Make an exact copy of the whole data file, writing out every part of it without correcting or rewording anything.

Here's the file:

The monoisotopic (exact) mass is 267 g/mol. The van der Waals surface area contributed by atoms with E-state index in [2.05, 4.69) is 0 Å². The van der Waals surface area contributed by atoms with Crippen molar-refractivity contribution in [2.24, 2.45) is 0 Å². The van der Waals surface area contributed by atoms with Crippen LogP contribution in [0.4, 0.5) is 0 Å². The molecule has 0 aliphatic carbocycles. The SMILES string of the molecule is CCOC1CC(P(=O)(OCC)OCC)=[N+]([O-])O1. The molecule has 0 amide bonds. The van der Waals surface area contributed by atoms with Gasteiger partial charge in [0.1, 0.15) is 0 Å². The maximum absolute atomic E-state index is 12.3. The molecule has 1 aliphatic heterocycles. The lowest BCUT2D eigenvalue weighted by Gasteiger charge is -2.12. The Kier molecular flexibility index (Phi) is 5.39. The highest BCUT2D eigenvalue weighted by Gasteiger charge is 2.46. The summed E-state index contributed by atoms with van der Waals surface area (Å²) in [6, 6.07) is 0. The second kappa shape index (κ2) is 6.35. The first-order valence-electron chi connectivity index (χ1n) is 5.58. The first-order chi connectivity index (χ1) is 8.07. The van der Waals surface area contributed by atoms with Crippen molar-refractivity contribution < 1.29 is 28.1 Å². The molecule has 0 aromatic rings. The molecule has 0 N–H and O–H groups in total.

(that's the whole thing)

The monoisotopic (exact) mass is 267 g/mol. The van der Waals surface area contributed by atoms with E-state index in [2.05, 4.69) is 0 Å². The van der Waals surface area contributed by atoms with Crippen molar-refractivity contribution in [2.24, 2.45) is 0 Å². The van der Waals surface area contributed by atoms with Crippen LogP contribution in [0.4, 0.5) is 0 Å². The molecule has 0 aliphatic carbocycles. The SMILES string of the molecule is CCOC1CC(P(=O)(OCC)OCC)=[N+]([O-])O1. The molecule has 0 amide bonds. The van der Waals surface area contributed by atoms with Gasteiger partial charge in [0.1, 0.15) is 0 Å². The maximum absolute atomic E-state index is 12.3. The molecule has 1 aliphatic heterocycles. The lowest BCUT2D eigenvalue weighted by Gasteiger charge is -2.12. The Kier molecular flexibility index (Phi) is 5.39. The highest BCUT2D eigenvalue weighted by Gasteiger charge is 2.46. The summed E-state index contributed by atoms with van der Waals surface area (Å²) in [6, 6.07) is 0. The second kappa shape index (κ2) is 6.35. The first-order valence-electron chi connectivity index (χ1n) is 5.58. The first-order chi connectivity index (χ1) is 8.07. The van der Waals surface area contributed by atoms with Crippen molar-refractivity contribution < 1.29 is 28.1 Å². The molecule has 0 aromatic rings. The molecule has 0 N–H and O–H groups in total.